What can you tell me about Brasserie Zédel?
It’s the new offering from restaurant duo Chris Corbin and Jeremy King. The two, who have been in business now for nearly 30 years are continuing their theme of restoring faded restaurants to their former glory by adding this large-scale, cheap and chic French brassiere to their ever expanding portfolio.
Where is it?
Set in the basement of the old Regent Palace Hotel in the heart of Piccadilly, opposite the Piccadilly theatre. You enter via the small café-style frontage, but don’t be deceived – staff will usher you downstairs to a grand dining room. It has been designed with the same Art Deco opulence of The Delaunay in mind, so walking in you feel like you are on the set of The Great Gatsby.
The site was formerly the famous Atlantic Bar and Grill, and the fact of its 220 covers should give you an idea of the scale of the place.
Who's it suitable for?
The fact it’s owned by King and Corbin means you will be getting the regular clientele from The Wolseley and The Delaunay checking it out, however the prices are dramatically lower than in the former two, so expect a younger crowd who like their snails and steak haché at non-inflated prices.
The day we went the diners seemed to be business-types and older couples, but we’d expect this to change once word gets out. It would be a great place to take your aunt or to party with a large group, all without breaking the bank. Also, the setting is dramatic enough to make it feel like a treat without the price tag.
It also has a unique selling point – an intimate cabaret and performance venue with a mixed programme of live entertainment throughout the week. With shows priced around £15 and starting at 9pm, it’s perfect for an early bite before getting stuck into some soulful jazz or cabaret.
Where should we meet for a drink first?
Naturally we’d pick the bar at Hix on Brewer street – voted best place to drink in the Observer Food Monthly. The sunken bar is an ideal place to take a Negroni or an Old Fashioned. Nick Strangeway (formerly of Hawksmoor) designed the cocktail menu, and it doesn’t disappoint. The only downside is once you start working out how to play the bar billiards, or get comfy in the worn leather sofas, you may not want to leave. If you can't get into Hix then don’t worry – Zédel also has Bar Américain is in the same building. As the name suggests, it’s a classic American bar, serving traditional mixed drinks. (We went in at lunch so can’t say too much on the vibe.)
And where should we sit?
The restaurant is vast, and the best tables are in the middle square where you can see who’s who walking in whilst still being part of the action. We sat to the right side near the bar and sadly got forgotten about, even though Chris Corbin was sat observing the staff from two tables away.
What should we order?
Start with a Lillet or Byrrh (French aperitifs, priced around the £3-mark), and then take the Prix Fixe for £8.75 – carrottes râpeés followed by steak haché, sauce poirve et frites and finishing with a café.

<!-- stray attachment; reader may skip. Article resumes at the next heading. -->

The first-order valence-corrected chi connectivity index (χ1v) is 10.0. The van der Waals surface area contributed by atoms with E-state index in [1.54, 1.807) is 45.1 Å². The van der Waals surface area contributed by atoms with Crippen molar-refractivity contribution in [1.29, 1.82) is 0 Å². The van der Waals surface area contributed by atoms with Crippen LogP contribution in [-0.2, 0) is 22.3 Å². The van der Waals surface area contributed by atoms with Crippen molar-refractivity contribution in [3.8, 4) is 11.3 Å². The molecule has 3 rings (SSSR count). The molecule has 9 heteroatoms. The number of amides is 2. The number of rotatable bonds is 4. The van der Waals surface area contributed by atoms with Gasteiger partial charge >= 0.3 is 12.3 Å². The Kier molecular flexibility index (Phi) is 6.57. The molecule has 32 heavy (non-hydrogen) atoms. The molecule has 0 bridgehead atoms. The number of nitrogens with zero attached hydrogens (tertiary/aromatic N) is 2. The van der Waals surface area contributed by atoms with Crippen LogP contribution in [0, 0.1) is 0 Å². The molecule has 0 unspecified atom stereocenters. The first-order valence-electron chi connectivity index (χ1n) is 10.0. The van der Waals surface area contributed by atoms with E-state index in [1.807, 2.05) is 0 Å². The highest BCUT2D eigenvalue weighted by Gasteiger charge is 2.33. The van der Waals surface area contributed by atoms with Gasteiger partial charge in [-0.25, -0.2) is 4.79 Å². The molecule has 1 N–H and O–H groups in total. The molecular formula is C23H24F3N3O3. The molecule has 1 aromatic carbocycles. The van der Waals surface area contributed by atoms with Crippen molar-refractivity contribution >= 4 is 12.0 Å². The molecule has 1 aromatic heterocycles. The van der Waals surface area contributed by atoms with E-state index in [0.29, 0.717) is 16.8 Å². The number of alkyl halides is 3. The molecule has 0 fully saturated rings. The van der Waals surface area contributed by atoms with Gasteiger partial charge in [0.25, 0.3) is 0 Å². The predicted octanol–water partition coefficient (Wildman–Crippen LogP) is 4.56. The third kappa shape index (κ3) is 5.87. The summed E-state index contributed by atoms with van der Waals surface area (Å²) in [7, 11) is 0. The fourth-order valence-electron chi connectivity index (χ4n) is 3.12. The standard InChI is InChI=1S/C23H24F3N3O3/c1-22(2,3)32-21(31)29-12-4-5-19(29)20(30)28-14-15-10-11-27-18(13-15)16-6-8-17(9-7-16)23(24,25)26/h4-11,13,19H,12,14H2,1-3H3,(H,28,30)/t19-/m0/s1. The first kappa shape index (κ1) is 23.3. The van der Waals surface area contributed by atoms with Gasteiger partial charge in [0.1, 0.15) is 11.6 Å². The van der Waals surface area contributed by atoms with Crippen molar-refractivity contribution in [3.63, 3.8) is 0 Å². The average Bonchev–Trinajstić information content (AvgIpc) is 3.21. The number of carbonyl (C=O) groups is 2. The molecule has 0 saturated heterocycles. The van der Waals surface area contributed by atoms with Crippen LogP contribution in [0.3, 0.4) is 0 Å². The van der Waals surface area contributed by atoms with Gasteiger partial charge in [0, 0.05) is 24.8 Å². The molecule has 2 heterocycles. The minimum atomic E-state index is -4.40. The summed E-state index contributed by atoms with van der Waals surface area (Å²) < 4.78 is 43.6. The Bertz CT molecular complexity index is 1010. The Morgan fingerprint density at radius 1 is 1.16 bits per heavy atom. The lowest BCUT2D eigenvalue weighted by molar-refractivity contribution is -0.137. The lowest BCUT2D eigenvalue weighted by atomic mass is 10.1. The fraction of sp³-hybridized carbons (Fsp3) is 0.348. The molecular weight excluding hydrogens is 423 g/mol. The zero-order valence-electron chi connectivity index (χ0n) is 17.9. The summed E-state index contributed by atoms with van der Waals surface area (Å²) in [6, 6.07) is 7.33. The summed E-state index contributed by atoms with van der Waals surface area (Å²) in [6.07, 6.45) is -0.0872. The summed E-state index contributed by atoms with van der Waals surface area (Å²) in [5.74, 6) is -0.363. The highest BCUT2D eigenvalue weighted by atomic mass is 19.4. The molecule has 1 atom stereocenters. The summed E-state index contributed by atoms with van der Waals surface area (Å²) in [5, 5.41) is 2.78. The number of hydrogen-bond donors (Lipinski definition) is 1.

DON’T be intimidated by the large menu – all the classic French staples are on there, and the staff are happy to talk you through anything you don’t recognise. For those who can’t decipher some of the dishes do not fear – they will supply you with a fully translated menu.
DO take two courses, we opted to try just the squid and artichokes for main (£9.75) and although tasty it was just too small to satisfy. Seabass with fennel was a nice light lunch option on the hottest day of the year, but again needed a side or a starter to make us feel content.
Other dishes that looked great as they passed us – garlicky snails smelt heavenly, (£6.75), confit du canard looked the right side of crispy and at £9.95 we will be going back to try it, the beef bourguignon made our heads turn with meaty wafts as it passed us. There are daily specials too – blanquette du veau was Thursday’s dish, and there is also the option of four different cheeses to end the meal with. We didn’t have desert, but all the classics were on there – baba au rhum, ile flottante, crème brulee and tarte au citron.
And what about drinks?
All wine on the list can be bought as a glass, pichet or bottle, with prices starting at a perfectly reasonable £16 for the house white (Sauvignon Pays d’Oc 2011) to £39 for the most expensive red (St Emillion Grand Cru 2009). We drank the Picpoul to remind us of sunny days in the South of France, it lifted our moods and complimented the fish (it would match the platter of oysters perfectly at £1.95 each). There are a small handful of wines on the ‘Reserve du Patron’ section that range from £55-£75, if you feel like you haven’t spent enough.
And how much will this set me back?
You'll really get a pleasant surprise when the bill comes. One course with sides, a pichet of wine and a café came in at £44 for two people, including service. If we’d taken the set menu this would have been £35 for the two. Unbelievable value in a centrally-located venue and in such an opulent setting.
For those who can only afford The Wolseley and The Delaunay as a special treat, Brasserie Zédel fulfils the need for a glamorous setting but with food at reasonable prices. The staff are smart, polite and for all we were forgotten about, they seemed very attentive and friendly to the other diners. Still finding their feet (our waitress didn’t know what was on the fruits du mer, and we waited 20 minutes for the bill), this place will tick the box for those who want to eat French food and drink affordable wine without getting stung by over-inflated prices.
The budget prices may mean this place will be rammed, but do not fear – we have been told they will be saving tables for walk-ins, so it's still worth chancing it if you happen to be wandering hungry through the streets of Piccadilly.
Brasserie Zédel, 20 Sherwood Street,London W1F 7ED
Prices were correct at time of writing.